You are so indignant that it's borderline insufferable. MY first post already addressed all of your supposed "non KG" points you keep repeating. Perhaps if you would have read it you'd understand why what you're saying isn't a valid counterclaim to what I'm stating. You're not above reproach, and quite frankly, it's humorous for an ESL person to continuously challenge other posters to read the dictionary, especially when they have much more experience with the language than you do. I'm not going to hold your hand and walk you through easily understandable concepts, especially when you have such an obstreperous attitude, but like I said in my first post, there are examples, both theoretical and real life in nature that can be used to reject the statement "stats can never be untruthful".

You can't make sweepingly bold statements like "stats don't lie and any non-truthfulness derived from a statistical analysis is at the fault of the interpreting party" and really not expect someone to call shenanigans, can you? If you don't want people throwing red flags on blanket statements that are tossed around carelessly...then....be more careful about making blanket statements in your arguments maybe? :dontknow: And since you like to keep bringing up dictionaries, perhaps you should go look up the definition of civility.


I read your first post but I don't see how argued any of my points. Some statements go in the direction but aren't disagreeing with what I said except for the sematics part.

As far as I see it you see random results in data as a lie because they misrepresent the 'real world', right? I said that randomness is a known thing, guys that use data should be aware of. So for me this is a semantics debate nothing more, nothing less. And that was clear since your very first post where you said lying acquires activity instead of passivity. With this you were already opening a door of a semantics debate and you were setting premises (that activity in this case will be disregarded) to show what YOU mean or understand when you hear that statement. I gave you how I see it (and passivity is actually the first thing for me why stats can't lie).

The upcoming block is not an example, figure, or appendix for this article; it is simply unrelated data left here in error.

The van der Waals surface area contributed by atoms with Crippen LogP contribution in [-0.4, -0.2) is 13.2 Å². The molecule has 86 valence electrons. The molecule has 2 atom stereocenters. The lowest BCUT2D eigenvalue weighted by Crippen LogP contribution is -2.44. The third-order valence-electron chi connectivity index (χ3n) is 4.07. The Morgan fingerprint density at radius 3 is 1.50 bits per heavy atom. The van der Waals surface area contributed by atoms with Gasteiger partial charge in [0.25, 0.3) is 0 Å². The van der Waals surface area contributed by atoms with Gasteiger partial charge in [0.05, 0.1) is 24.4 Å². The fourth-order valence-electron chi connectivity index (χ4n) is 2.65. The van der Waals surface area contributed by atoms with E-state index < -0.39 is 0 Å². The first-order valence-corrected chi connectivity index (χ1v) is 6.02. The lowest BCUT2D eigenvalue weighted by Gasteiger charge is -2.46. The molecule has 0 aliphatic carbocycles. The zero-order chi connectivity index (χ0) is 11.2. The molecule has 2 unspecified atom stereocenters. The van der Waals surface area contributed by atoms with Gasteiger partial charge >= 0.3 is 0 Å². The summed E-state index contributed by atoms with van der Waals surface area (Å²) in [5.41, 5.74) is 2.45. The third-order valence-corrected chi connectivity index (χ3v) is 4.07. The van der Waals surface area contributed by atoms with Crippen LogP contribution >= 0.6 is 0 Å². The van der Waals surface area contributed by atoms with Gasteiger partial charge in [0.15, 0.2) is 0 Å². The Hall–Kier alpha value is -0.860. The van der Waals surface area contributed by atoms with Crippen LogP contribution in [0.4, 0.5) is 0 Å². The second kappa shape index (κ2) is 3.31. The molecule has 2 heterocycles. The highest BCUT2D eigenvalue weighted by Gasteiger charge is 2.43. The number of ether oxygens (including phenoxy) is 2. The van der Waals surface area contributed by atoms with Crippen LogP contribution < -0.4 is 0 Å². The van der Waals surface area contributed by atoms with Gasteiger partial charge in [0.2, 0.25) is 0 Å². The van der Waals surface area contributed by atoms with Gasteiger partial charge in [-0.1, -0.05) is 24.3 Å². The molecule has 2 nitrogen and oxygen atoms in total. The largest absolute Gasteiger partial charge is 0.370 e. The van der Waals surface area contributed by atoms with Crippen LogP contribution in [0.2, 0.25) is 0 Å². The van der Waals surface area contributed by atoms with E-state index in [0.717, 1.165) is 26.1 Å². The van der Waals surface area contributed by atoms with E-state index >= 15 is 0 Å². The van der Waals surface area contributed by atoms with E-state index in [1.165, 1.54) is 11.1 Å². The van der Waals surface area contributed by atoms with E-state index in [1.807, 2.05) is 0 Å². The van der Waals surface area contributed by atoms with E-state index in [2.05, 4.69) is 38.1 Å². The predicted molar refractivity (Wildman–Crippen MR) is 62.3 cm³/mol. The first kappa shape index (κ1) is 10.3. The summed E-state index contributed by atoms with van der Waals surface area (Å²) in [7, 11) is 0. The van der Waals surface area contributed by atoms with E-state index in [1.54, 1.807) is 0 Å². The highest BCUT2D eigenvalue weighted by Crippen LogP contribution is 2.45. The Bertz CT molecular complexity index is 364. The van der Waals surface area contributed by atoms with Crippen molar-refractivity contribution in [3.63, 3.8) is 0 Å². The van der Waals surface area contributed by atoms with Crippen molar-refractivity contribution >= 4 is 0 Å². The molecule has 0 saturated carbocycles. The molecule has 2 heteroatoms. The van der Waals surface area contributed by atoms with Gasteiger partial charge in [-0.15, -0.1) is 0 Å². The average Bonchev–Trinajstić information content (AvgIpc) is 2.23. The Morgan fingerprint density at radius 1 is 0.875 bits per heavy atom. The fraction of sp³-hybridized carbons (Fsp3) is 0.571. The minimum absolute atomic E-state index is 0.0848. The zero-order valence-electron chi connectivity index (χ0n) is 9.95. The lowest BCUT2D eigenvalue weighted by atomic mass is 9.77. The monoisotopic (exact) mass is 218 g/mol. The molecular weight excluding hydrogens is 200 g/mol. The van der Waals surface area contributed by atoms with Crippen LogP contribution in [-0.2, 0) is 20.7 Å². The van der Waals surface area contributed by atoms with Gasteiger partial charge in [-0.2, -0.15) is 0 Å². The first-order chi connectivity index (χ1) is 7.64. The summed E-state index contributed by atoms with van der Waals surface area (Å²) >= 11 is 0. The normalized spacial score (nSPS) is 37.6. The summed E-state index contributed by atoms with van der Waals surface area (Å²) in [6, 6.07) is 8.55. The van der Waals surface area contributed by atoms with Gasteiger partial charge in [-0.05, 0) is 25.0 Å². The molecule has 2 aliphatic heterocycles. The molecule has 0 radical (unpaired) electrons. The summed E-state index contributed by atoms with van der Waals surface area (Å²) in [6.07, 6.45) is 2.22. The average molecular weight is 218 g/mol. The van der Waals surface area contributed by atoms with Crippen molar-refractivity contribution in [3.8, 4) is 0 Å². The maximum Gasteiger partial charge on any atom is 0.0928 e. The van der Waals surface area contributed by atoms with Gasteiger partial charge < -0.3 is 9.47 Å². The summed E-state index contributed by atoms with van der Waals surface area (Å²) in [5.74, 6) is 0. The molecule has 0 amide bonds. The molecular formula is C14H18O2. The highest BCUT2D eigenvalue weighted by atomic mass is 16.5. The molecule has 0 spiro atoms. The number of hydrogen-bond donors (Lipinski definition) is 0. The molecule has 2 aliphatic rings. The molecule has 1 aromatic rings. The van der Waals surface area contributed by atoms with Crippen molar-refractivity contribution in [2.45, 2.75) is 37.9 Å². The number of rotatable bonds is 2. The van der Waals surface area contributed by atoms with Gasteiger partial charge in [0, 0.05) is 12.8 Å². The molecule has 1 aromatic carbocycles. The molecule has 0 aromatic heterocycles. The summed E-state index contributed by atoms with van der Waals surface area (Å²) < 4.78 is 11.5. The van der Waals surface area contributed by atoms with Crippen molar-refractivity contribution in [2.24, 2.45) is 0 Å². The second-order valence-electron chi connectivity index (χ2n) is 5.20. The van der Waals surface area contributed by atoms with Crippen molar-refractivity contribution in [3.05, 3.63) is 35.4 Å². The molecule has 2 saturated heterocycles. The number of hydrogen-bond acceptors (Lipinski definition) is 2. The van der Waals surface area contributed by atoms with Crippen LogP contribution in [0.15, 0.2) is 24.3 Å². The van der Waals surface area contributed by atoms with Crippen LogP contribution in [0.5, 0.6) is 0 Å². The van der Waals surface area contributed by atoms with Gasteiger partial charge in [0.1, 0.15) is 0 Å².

But you want to stubbornly continue to make this senseless semantics debate as if one is right or wrong in this case.
The word lie by its very meaning can't possibly qualify for stats. I made that clear. You just discuss it with your own premises (excluding requirements for lying) and now want to call me out for what exactly? That I used words for their very meaning?

By the way I give my best with my english. I understand the word 'lie' pretty good and that is exactly what I was calling you out for.

Saying the things I say are wrong when I mentioned that I take the word 'lie' by its exact meaning when you didn't and to see that I am not wrong you just have to open a dictionary. If you want to see the word 'lie' in a way that it excludes the activity part, go ahead but don't say I am wrong because I don't. Then using my english skills to get into a position of authority is just weak when the word in question is as simple as the word 'lie'.

These discussions are so pointless and I knew it in the beginning saying that I am not interested in these types of debates and you still made it one and I was dumb enough to engage. It was the exact same thing the last time which is why I am so annoyed of you going the exact route again this time.
I had you on ignore after last time unfortunately you still get an alert when someone is answering you. I will keep your posts disclaimed in the future.
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Re: Magic Johnson vs Kevin Garnett 

Post#79 » by penbeast0 » Mon Aug 12, 2019 11:30 am

Closing this thread because it has turned into a pointless and annoying discussion that does nothing to address the original question assuming that question was meant to actually talk about these great players' careers rather than make a point about using advanced statistics.
[quote="Nivek"] This post could come only from a Wizards fan. It somehow combines delusional optimism with soul-crushing pessimism.